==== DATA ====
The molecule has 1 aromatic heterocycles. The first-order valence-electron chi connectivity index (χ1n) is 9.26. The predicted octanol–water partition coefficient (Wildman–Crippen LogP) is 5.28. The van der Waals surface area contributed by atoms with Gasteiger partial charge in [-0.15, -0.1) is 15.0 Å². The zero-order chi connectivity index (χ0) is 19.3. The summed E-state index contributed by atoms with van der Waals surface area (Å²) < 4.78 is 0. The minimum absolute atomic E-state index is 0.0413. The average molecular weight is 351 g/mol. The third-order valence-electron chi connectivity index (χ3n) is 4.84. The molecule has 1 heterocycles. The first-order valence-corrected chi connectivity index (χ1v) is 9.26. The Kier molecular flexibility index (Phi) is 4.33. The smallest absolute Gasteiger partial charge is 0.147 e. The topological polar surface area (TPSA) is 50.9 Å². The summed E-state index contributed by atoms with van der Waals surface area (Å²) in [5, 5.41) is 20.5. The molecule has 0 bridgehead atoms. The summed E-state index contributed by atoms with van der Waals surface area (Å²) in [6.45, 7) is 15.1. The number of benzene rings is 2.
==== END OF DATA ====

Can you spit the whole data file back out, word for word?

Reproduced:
The molecule has 1 aromatic heterocycles. The first-order valence-electron chi connectivity index (χ1n) is 9.26. The predicted octanol–water partition coefficient (Wildman–Crippen LogP) is 5.28. The van der Waals surface area contributed by atoms with Gasteiger partial charge in [-0.15, -0.1) is 15.0 Å². The zero-order chi connectivity index (χ0) is 19.3. The summed E-state index contributed by atoms with van der Waals surface area (Å²) < 4.78 is 0. The minimum absolute atomic E-state index is 0.0413. The average molecular weight is 351 g/mol. The third-order valence-electron chi connectivity index (χ3n) is 4.84. The molecule has 1 heterocycles. The first-order valence-corrected chi connectivity index (χ1v) is 9.26. The Kier molecular flexibility index (Phi) is 4.33. The smallest absolute Gasteiger partial charge is 0.147 e. The topological polar surface area (TPSA) is 50.9 Å². The summed E-state index contributed by atoms with van der Waals surface area (Å²) in [5, 5.41) is 20.5. The molecule has 0 bridgehead atoms. The summed E-state index contributed by atoms with van der Waals surface area (Å²) in [6.45, 7) is 15.1. The number of benzene rings is 2.